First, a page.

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Applications of branching processes to the final size of SIR epidemics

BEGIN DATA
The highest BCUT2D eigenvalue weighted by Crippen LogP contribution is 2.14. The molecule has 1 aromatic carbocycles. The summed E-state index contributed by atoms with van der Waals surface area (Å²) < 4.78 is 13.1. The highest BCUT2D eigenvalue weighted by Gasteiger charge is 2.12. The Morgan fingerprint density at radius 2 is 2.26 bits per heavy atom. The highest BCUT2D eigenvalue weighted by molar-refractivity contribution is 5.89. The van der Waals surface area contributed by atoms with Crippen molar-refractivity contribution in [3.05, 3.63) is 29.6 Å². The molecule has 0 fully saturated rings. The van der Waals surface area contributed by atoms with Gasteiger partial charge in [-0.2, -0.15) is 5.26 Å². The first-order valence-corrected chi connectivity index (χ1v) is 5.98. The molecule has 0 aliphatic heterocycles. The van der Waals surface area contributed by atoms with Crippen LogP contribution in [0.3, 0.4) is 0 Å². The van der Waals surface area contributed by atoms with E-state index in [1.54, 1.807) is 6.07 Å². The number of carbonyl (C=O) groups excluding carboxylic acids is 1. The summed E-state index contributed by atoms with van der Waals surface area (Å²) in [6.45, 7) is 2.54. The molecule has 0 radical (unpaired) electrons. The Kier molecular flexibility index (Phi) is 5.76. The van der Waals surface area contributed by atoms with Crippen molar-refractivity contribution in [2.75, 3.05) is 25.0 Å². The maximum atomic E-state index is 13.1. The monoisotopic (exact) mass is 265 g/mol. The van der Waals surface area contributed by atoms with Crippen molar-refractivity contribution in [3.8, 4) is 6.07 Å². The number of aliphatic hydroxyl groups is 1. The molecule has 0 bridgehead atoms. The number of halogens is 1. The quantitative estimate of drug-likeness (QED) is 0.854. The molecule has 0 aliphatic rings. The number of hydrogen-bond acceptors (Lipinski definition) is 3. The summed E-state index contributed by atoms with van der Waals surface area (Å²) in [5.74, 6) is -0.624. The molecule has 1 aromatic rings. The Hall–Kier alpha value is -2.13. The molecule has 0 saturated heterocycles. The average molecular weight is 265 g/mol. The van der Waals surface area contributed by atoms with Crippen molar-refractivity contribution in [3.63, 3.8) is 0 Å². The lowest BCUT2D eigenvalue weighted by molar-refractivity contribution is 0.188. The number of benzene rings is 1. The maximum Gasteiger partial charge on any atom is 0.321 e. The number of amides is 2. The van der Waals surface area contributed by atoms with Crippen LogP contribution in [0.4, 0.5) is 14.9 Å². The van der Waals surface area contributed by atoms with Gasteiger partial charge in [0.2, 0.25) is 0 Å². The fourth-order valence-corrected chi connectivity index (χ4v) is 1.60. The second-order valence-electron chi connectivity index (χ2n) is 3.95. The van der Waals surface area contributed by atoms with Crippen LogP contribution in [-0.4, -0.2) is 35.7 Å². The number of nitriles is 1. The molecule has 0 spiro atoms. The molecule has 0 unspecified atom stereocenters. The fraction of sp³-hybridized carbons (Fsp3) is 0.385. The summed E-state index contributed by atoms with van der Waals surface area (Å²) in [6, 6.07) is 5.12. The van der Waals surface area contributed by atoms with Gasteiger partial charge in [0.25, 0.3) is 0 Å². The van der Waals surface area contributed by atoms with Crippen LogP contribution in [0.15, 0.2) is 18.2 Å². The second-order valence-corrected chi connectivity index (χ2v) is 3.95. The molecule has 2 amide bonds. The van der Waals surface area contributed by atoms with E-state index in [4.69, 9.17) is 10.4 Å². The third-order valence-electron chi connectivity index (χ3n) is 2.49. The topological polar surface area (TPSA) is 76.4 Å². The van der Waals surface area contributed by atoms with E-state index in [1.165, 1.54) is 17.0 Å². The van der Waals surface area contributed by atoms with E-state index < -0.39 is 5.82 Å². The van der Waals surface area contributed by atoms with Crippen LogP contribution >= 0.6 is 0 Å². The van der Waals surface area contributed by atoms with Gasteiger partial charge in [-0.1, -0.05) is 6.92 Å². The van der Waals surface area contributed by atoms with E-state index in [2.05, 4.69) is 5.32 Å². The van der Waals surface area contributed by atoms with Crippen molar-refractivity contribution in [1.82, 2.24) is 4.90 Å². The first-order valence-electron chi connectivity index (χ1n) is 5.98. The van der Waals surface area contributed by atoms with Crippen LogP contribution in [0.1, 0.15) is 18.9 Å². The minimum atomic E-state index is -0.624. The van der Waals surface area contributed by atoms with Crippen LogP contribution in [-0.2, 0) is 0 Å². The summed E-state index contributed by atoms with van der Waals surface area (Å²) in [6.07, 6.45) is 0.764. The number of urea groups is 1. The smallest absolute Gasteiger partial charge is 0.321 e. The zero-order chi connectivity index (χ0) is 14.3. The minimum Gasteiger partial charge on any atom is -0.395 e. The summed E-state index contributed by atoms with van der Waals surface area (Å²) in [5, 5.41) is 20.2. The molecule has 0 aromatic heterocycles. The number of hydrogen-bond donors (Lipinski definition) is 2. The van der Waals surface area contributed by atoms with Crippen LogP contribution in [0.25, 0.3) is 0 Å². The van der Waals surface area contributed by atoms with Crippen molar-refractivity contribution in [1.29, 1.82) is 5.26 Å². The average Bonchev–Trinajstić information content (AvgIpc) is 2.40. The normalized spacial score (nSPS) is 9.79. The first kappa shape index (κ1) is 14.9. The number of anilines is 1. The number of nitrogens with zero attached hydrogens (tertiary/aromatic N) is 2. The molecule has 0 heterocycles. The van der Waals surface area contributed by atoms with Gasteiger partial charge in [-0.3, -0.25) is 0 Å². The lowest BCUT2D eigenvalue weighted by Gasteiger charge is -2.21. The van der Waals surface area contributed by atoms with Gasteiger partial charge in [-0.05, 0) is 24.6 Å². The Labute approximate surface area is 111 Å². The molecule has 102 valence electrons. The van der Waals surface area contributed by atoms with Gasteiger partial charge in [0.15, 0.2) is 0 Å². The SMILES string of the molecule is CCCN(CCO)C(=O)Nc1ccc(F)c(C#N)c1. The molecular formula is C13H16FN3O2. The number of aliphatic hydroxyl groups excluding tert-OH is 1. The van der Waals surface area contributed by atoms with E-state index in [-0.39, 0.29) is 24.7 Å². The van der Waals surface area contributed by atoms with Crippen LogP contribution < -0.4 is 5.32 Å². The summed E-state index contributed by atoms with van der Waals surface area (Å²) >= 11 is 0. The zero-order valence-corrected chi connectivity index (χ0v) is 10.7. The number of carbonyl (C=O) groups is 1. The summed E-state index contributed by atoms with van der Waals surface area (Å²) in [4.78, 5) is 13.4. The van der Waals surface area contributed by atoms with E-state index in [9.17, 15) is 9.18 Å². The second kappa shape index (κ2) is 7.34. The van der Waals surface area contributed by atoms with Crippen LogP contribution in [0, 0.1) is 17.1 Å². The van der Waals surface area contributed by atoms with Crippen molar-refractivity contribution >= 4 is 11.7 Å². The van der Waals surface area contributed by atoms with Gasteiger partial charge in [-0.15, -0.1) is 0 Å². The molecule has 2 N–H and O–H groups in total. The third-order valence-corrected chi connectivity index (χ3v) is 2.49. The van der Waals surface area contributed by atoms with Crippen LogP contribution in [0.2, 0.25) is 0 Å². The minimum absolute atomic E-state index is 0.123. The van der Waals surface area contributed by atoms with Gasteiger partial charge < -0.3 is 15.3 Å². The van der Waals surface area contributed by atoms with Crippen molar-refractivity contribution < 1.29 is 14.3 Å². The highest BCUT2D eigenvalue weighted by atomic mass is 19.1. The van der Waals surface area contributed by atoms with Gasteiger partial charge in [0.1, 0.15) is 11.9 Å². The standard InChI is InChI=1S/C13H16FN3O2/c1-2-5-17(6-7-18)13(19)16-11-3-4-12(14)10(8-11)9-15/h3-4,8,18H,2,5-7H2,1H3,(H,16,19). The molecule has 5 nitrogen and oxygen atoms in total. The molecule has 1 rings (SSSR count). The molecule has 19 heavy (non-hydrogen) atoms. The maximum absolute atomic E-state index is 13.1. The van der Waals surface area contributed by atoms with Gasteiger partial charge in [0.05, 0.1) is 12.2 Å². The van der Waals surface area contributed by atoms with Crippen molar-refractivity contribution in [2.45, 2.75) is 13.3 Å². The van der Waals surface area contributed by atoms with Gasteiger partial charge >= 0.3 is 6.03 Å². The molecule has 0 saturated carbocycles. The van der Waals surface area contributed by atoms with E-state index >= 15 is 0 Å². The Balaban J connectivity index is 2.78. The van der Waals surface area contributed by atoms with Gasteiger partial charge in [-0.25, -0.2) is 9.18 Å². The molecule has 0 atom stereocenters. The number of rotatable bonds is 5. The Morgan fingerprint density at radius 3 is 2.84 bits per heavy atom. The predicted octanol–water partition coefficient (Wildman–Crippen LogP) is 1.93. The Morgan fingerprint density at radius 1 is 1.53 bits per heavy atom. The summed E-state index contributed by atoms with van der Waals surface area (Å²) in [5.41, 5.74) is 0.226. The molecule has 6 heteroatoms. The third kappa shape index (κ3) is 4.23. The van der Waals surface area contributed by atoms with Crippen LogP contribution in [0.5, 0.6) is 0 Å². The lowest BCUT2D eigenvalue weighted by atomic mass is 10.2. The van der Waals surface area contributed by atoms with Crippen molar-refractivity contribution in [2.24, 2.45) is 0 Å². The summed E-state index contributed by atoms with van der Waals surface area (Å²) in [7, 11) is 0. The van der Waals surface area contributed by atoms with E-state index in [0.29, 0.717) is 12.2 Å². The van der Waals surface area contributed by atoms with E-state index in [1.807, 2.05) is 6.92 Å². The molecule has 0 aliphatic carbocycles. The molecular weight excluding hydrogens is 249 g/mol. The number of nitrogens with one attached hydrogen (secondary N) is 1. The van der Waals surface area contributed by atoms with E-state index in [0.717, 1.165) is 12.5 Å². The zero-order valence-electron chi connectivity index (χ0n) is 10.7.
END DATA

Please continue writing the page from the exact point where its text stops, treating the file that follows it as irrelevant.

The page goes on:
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This paper considers applications of branching processes to a model for the spread of an SIR (susceptible → infective → removed) epidemic among a closed, homogeneously mixing population, consisting initially of m infective and n susceptible individuals. Each infective remains infectious for a period sampled independently from an arbitrary but specified distribution, during which he/she contacts susceptible individuals independently with rate n −1 λ for each susceptible. The well-known approximation of the early stages of this epidemic model by a branching process is outlined. The main thrust of the paper is to use branching processes to obtain, when the infectious period is constant, new and probabilistically direct proofs of central limit theorems for the size of an epidemic which becomes established. Two asymptotic situations are considered: (i) many initial infectives, where m and n both become large, for which establishment is asymptotically certain; and (ii) few initial infectives, where m is held fixed and only n becomes large, for which asymptotically establishment is not certain and may not be possible. The model with constant infectious periods is closely related to the Erdös-Réenyi random graph and our methodology provides an alternative proof of the central limit theorem for the size of the giant component in that graph.